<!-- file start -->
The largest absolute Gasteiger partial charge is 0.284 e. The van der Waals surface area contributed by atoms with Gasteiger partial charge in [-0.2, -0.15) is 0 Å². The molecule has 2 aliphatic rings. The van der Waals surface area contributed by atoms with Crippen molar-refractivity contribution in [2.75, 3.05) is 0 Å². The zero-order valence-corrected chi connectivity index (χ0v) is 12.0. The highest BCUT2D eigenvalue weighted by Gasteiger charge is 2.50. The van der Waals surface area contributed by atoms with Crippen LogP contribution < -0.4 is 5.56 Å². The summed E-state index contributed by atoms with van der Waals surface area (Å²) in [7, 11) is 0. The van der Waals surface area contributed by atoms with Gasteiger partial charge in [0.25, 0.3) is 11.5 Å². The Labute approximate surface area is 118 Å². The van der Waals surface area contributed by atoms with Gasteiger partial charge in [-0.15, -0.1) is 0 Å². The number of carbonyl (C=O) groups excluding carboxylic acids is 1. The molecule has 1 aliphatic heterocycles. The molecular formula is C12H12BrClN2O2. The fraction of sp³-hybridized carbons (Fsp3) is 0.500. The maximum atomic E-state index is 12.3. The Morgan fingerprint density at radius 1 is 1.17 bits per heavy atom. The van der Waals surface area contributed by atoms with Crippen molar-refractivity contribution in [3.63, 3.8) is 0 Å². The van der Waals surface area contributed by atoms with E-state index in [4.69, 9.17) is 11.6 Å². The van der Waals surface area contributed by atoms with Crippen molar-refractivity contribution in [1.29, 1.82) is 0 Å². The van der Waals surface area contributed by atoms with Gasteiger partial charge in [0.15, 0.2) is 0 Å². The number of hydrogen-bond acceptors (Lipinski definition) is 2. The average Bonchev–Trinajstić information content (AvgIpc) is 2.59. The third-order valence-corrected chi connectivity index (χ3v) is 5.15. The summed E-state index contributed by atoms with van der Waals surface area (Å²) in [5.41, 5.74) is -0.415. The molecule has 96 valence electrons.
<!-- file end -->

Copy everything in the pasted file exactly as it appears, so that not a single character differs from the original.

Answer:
The largest absolute Gasteiger partial charge is 0.284 e. The van der Waals surface area contributed by atoms with Gasteiger partial charge in [-0.2, -0.15) is 0 Å². The molecule has 2 aliphatic rings. The van der Waals surface area contributed by atoms with Crippen molar-refractivity contribution in [2.75, 3.05) is 0 Å². The zero-order valence-corrected chi connectivity index (χ0v) is 12.0. The highest BCUT2D eigenvalue weighted by Gasteiger charge is 2.50. The van der Waals surface area contributed by atoms with Crippen LogP contribution < -0.4 is 5.56 Å². The summed E-state index contributed by atoms with van der Waals surface area (Å²) in [7, 11) is 0. The van der Waals surface area contributed by atoms with Gasteiger partial charge in [0.25, 0.3) is 11.5 Å². The Labute approximate surface area is 118 Å². The van der Waals surface area contributed by atoms with Gasteiger partial charge in [-0.15, -0.1) is 0 Å². The number of carbonyl (C=O) groups excluding carboxylic acids is 1. The molecule has 1 aliphatic heterocycles. The molecular formula is C12H12BrClN2O2. The fraction of sp³-hybridized carbons (Fsp3) is 0.500. The maximum atomic E-state index is 12.3. The Morgan fingerprint density at radius 1 is 1.17 bits per heavy atom. The van der Waals surface area contributed by atoms with Crippen molar-refractivity contribution in [3.63, 3.8) is 0 Å². The van der Waals surface area contributed by atoms with E-state index in [4.69, 9.17) is 11.6 Å². The van der Waals surface area contributed by atoms with Crippen molar-refractivity contribution in [1.29, 1.82) is 0 Å². The van der Waals surface area contributed by atoms with Gasteiger partial charge in [0.15, 0.2) is 0 Å². The number of hydrogen-bond acceptors (Lipinski definition) is 2. The average Bonchev–Trinajstić information content (AvgIpc) is 2.59. The third-order valence-corrected chi connectivity index (χ3v) is 5.15. The summed E-state index contributed by atoms with van der Waals surface area (Å²) in [5.41, 5.74) is -0.415. The molecule has 96 valence electrons.